+----------------------+----------------------+---------------+----------------------+----------+---------+
    | title                | author               | publishedDate | description          | imageUrl | id      |
    +----------------------+----------------------+---------------+----------------------+----------+---------+
    | " Aerospike-example" | " Aerospike-example" | "2000-01-01"  | " Aerospike-example" | ""       | "10000" |
    +----------------------+----------------------+---------------+----------------------+----------+---------+
    1 row in set (0.001 secs)
    

    If your book ID isn't listed, repeat the steps to add a new book.

Transferring backup data from Aerospike to Cloud Storage

  1. In Cloud Shell, from the bookshelf-aerospike instance session, create an Aerospike backup file:

    aql -c "select * from bookshelf.books" --timeout=-1 --outputmode=json \`
        | tail -n +2 | jq -c '.[0] | .[]' \
        | gsutil cp - $(gsutil ls -b gs://bookshelf-*)bookshelf-backup.json
    

    This command processes the data and creates a backup file through the following process:

    • Selects book information from Aerospike and prints it out in the JSON prettyprint format.
    • Removes the first two headings from the output and converts the data into Newline delimited JSON (ndjson) format by using jq, a command-line JSON processor.
    • Uses the gsutil command-line tool to upload the data into the Cloud Storage bucket.
  2. Verify that the Aerospike backup file is uploaded and exists in the Cloud Storage bucket:

    gsutil ls gs://bookshelf-*/bookshelf-*\
        gs://bookshelf-616f60d65a3abe62/bookshelf-backup.json
    
  3. (Optional) Review the backup file contents from the Cloud Storage bucket:

    gsutil cat -r 0-1024 gs://bookshelf-*/bookshelf-backup.json | head -n 2
    

    The output is similar to the following:

    {"title":"book_2507","author":"write_2507","publishedDate":"1970-01-01","imageUrl":"https://storage.googleapis.com/aerospike2bt-bookshelf/The_Home_Edit-2019-06-24-044906.jpg","description":"test_2507","createdBy":"write_2507","createdById":"2507_anonymous","id":"2507"}
    {"title":"book_3867","author":"write_3867","publishedDate":"1970-01-01","imageUrl":"https://storage.googleapis.com/aerospike2bt-bookshelf/The_Home_Edit-2019-06-24-044906.jpg","description":"test_3867","createdBy":"write_3867","createdById":"3867_anonymous","id":"3867"}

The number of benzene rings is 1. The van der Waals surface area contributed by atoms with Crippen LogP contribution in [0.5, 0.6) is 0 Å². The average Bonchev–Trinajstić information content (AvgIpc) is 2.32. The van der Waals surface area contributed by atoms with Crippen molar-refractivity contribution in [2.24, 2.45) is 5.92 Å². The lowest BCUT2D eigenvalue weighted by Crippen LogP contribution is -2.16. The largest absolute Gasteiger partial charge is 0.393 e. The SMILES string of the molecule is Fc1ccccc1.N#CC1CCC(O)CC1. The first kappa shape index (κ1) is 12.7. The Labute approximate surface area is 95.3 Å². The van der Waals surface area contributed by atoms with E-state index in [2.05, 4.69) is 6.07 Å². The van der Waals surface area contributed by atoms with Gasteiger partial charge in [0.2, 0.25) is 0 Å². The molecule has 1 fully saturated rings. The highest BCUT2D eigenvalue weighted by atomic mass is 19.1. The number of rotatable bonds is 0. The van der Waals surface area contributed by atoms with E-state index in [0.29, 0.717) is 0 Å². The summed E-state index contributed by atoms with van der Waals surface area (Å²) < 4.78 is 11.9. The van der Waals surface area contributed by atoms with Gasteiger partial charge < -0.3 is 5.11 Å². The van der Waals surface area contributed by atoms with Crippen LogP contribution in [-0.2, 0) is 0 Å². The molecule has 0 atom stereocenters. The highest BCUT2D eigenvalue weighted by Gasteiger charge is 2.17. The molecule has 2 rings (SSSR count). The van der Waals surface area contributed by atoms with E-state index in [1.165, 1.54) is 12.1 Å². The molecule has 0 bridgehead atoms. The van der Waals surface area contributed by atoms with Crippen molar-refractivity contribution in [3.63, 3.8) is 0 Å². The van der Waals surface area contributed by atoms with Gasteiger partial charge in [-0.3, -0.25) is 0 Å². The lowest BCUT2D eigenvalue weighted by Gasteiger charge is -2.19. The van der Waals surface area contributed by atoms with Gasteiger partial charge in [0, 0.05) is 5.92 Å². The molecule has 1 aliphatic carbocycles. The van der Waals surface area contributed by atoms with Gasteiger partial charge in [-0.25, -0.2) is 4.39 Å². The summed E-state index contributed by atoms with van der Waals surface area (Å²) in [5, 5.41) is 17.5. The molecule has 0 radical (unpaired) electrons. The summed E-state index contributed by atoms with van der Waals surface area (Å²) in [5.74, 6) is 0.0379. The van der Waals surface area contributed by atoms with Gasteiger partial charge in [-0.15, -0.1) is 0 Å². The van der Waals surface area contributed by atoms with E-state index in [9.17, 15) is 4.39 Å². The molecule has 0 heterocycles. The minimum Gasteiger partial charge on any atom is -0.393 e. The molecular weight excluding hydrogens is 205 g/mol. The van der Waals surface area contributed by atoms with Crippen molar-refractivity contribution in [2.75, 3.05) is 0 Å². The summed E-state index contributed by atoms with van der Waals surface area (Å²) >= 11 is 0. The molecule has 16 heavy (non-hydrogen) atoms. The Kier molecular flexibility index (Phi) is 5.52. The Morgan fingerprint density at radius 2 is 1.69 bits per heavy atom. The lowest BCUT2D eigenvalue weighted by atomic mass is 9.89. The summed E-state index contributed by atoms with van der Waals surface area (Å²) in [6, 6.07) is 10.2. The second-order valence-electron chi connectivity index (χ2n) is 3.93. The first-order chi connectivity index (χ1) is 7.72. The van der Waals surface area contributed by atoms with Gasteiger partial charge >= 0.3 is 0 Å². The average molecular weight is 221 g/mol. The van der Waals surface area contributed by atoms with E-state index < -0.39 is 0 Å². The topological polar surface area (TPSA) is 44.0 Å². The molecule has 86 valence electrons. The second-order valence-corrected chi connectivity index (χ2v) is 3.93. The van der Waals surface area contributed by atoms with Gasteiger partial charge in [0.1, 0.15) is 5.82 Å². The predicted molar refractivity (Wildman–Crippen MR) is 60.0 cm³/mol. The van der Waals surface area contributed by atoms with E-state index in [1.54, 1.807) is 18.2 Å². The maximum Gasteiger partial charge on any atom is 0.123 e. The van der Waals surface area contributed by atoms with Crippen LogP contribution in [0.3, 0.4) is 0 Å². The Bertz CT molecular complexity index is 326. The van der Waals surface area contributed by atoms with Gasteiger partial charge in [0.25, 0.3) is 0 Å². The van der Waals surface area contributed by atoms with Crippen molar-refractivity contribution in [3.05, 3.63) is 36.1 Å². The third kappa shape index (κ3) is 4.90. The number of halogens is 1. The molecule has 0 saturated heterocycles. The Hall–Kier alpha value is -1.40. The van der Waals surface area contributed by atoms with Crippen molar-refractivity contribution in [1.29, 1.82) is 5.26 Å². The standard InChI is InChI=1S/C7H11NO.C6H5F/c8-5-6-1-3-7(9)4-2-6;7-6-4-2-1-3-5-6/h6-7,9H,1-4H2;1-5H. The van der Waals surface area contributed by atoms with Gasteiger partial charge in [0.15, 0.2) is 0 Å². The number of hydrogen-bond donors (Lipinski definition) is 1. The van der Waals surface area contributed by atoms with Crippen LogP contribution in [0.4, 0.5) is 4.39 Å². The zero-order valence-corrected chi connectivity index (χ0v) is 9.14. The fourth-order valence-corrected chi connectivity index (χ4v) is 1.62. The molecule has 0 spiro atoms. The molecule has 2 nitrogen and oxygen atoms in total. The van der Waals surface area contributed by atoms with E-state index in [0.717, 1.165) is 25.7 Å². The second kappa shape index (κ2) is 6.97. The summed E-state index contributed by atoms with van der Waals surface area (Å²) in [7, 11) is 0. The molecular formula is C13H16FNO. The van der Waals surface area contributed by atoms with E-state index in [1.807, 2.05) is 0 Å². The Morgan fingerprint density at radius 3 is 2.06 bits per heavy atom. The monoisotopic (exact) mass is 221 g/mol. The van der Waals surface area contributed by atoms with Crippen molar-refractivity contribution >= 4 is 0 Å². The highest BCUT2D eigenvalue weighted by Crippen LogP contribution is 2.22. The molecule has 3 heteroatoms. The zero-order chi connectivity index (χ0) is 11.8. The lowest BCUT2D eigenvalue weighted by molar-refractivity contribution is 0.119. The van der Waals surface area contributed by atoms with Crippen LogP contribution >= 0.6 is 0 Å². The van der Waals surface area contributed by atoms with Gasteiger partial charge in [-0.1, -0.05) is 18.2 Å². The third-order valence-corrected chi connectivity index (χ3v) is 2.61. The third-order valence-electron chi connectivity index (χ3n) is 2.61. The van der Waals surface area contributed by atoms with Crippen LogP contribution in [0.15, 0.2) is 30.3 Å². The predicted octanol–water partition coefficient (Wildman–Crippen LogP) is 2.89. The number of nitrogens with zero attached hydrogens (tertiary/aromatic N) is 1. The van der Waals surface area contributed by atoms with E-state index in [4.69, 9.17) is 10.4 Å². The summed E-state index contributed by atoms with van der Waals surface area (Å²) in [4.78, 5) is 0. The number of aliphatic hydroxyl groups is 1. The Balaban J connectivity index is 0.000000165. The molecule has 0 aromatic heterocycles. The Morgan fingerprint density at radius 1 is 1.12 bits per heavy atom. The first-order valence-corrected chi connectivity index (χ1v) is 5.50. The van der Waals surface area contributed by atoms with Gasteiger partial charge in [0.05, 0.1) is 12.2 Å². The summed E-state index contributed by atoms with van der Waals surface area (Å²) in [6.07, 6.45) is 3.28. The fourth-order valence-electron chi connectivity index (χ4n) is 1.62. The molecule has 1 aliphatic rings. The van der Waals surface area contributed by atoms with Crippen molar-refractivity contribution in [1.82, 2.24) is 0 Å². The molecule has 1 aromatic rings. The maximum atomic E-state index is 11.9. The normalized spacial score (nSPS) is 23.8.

4. Exit the SSH session and return to Cloud Shell:

    exit
    

Migrating the backup data to Bigtable using Dataflow

You can now migrate the backup data from Cloud Storage to a Bigtable instance. This section explains how to use Dataflow pipelines to migrate data that is compatible with a Bigtable schema.

Configure the Dataflow migration job

  1. In Cloud Shell, go to the dataflow directory in the example code repository:

    cd "$HOME"/as2bt/dataflow/
    
  2. Configure environment variables for a Dataflow job:

    export BOOKSHELF_BACKUP_FILE="$(gsutil ls
    gs://bookshelf*/bookshelf-backup.json)"
    export BOOKSHELF_DATAFLOW_ZONE="$(gcloud config get-value compute/zone)"
    
  3. Check that the environment variables are configured correctly:

    env | grep BOOKSHELF
    

    If the environment variables are correctly configured, the output is similar to the following:

    BOOKSHELF_BACKUP_FILE=gs://bookshelf-616f60d65a3abe62/bookshelf-backup.json
    BOOKSHELF_DATAFLOW_ZONE=us-east1-b
    

Run the Dataflow job

  1. In Cloud Shell, migrate data from Cloud Storage to the Bigtable instance:

    ./run_oncloud_json.sh
    
  2. To monitor the backup data migration job, in the Google Cloud console, go to the Jobs page.

    Go to Jobs

    Wait until the job successfully completes. When the job successfully completes, the output in Cloud Shell is similar to the following:

    Dataflow SDK version: 2.13.0
    Submitted job: 2019-12-16_23_24_06-2124083021829446026
    [INFO] ------------------------------------------------------------------------
    [INFO] BUILD SUCCESS
    [INFO] ------------------------------------------------------------------------